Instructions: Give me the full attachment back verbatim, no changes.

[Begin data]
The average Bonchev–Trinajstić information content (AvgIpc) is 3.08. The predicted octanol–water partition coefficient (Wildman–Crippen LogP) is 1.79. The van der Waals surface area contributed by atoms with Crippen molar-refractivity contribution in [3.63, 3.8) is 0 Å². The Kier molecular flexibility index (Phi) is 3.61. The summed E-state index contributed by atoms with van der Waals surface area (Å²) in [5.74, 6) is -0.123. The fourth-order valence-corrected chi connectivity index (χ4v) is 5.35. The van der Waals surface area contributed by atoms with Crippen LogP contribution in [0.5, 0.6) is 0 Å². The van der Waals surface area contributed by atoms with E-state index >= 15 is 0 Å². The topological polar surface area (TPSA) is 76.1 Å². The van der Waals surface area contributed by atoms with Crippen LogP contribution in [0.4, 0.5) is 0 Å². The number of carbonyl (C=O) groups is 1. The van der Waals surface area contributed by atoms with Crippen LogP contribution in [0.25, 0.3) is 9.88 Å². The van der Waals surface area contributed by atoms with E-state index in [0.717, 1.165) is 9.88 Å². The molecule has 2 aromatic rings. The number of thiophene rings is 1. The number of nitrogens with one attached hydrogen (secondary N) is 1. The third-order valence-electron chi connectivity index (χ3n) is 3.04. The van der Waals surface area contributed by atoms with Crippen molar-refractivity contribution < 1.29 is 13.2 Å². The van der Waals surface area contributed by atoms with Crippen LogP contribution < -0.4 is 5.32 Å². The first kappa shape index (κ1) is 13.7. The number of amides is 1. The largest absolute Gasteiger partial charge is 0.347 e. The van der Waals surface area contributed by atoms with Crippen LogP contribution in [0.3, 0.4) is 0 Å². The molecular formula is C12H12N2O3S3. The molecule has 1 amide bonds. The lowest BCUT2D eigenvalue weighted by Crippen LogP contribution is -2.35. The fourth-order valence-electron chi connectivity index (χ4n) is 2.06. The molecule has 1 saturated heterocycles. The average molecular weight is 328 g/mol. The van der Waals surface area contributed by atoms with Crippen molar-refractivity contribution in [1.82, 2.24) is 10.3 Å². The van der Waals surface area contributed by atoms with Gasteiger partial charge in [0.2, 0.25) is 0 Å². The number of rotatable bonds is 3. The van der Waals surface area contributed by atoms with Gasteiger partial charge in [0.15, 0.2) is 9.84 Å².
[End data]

The average Bonchev–Trinajstić information content (AvgIpc) is 3.08. The predicted octanol–water partition coefficient (Wildman–Crippen LogP) is 1.79. The van der Waals surface area contributed by atoms with Crippen molar-refractivity contribution in [3.63, 3.8) is 0 Å². The Kier molecular flexibility index (Phi) is 3.61. The summed E-state index contributed by atoms with van der Waals surface area (Å²) in [5.74, 6) is -0.123. The fourth-order valence-corrected chi connectivity index (χ4v) is 5.35. The van der Waals surface area contributed by atoms with Crippen LogP contribution in [0.5, 0.6) is 0 Å². The van der Waals surface area contributed by atoms with E-state index >= 15 is 0 Å². The topological polar surface area (TPSA) is 76.1 Å². The van der Waals surface area contributed by atoms with Crippen LogP contribution in [0.4, 0.5) is 0 Å². The number of carbonyl (C=O) groups is 1. The van der Waals surface area contributed by atoms with Crippen LogP contribution in [0.25, 0.3) is 9.88 Å². The van der Waals surface area contributed by atoms with E-state index in [0.717, 1.165) is 9.88 Å². The molecule has 2 aromatic rings. The number of thiophene rings is 1. The number of nitrogens with one attached hydrogen (secondary N) is 1. The third-order valence-electron chi connectivity index (χ3n) is 3.04. The van der Waals surface area contributed by atoms with Crippen molar-refractivity contribution < 1.29 is 13.2 Å². The van der Waals surface area contributed by atoms with Crippen LogP contribution < -0.4 is 5.32 Å². The first kappa shape index (κ1) is 13.7. The number of amides is 1. The largest absolute Gasteiger partial charge is 0.347 e. The van der Waals surface area contributed by atoms with Crippen LogP contribution in [0.3, 0.4) is 0 Å². The molecular formula is C12H12N2O3S3. The molecule has 1 amide bonds. The lowest BCUT2D eigenvalue weighted by Crippen LogP contribution is -2.35. The fourth-order valence-electron chi connectivity index (χ4n) is 2.06. The molecule has 1 saturated heterocycles. The average molecular weight is 328 g/mol. The van der Waals surface area contributed by atoms with Crippen molar-refractivity contribution in [1.82, 2.24) is 10.3 Å². The van der Waals surface area contributed by atoms with Gasteiger partial charge in [0.2, 0.25) is 0 Å². The number of rotatable bonds is 3. The van der Waals surface area contributed by atoms with Gasteiger partial charge in [0.15, 0.2) is 9.84 Å².